Daniel Good Rare Books and Engravings
Otto van Veen ( 1556-1629) Quarto - Tomorrow do thy worst, for I have lived ! - 1612 - Emblematica
Otto van Veen ( 1556 - 1629); Engraved by his brother Gijsbert van Veen.
Tomorrow do thy worst, for I have lived today
'I have lived to-day; tomorrow let the Father fill the heaven with murky clouds, or radiant sunshine! Yet he will not render vain whatever now is past, nor will he alter and undo what once the fleeting hour has brought'. The text is from Horace, "Odes", Book III, 29, lines 41-48.
25.4 x 19.7 cm
Later hand colour.
Original from 1612.
Text to verso in Texts in Latin, French, Spanish, Italian and Dutch.
Otto van Veen was a painter and humanist from Leiden who fled to the southern Netherlands in 1572 because of the political turmoil. In Liege he studied a few years under Dominicus Lampsonius, and then left for a five-year stay in Italy. After his return he settled in Antwerp. Vaenius always tried to maintain favour with the Court. Until the return of his pupil Rubens from Italy, he was the leading painter in Antwerp.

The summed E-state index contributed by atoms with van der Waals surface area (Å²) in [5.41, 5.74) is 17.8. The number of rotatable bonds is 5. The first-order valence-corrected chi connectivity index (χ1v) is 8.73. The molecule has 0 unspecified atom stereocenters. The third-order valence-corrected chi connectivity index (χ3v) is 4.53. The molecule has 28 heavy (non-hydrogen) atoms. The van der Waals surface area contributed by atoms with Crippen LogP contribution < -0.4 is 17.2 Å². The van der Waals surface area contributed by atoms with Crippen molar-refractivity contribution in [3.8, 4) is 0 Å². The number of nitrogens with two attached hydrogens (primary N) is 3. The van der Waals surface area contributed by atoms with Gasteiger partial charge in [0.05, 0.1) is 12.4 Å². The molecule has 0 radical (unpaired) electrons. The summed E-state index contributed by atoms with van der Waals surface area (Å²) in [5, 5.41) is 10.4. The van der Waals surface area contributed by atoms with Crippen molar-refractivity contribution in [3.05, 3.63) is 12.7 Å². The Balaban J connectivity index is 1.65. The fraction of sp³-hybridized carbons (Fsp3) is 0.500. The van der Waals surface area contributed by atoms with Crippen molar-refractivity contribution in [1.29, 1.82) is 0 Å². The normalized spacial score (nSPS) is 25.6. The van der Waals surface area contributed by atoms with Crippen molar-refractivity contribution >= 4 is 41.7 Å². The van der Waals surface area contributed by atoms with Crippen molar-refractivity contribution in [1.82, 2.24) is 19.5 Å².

He worked for Rudolf II in Prague, was court painter of Alexander Farnese and Albrecht and Isabella. He was the most influential tutor of Pieter Paul Rubens. In his later years he produced emblem books, his first being Q. Horatii Flacci emblemata. His designs were mostly engraved by his younger brother Gysbrecht.
Gijsbrecht or Gijsbert van Veen was a Dutch Renaissance painter and engraver, the brother of Otto van Veen. Born in Leiden, he travelled through Italy as a young man and settled in Brussels, where he died.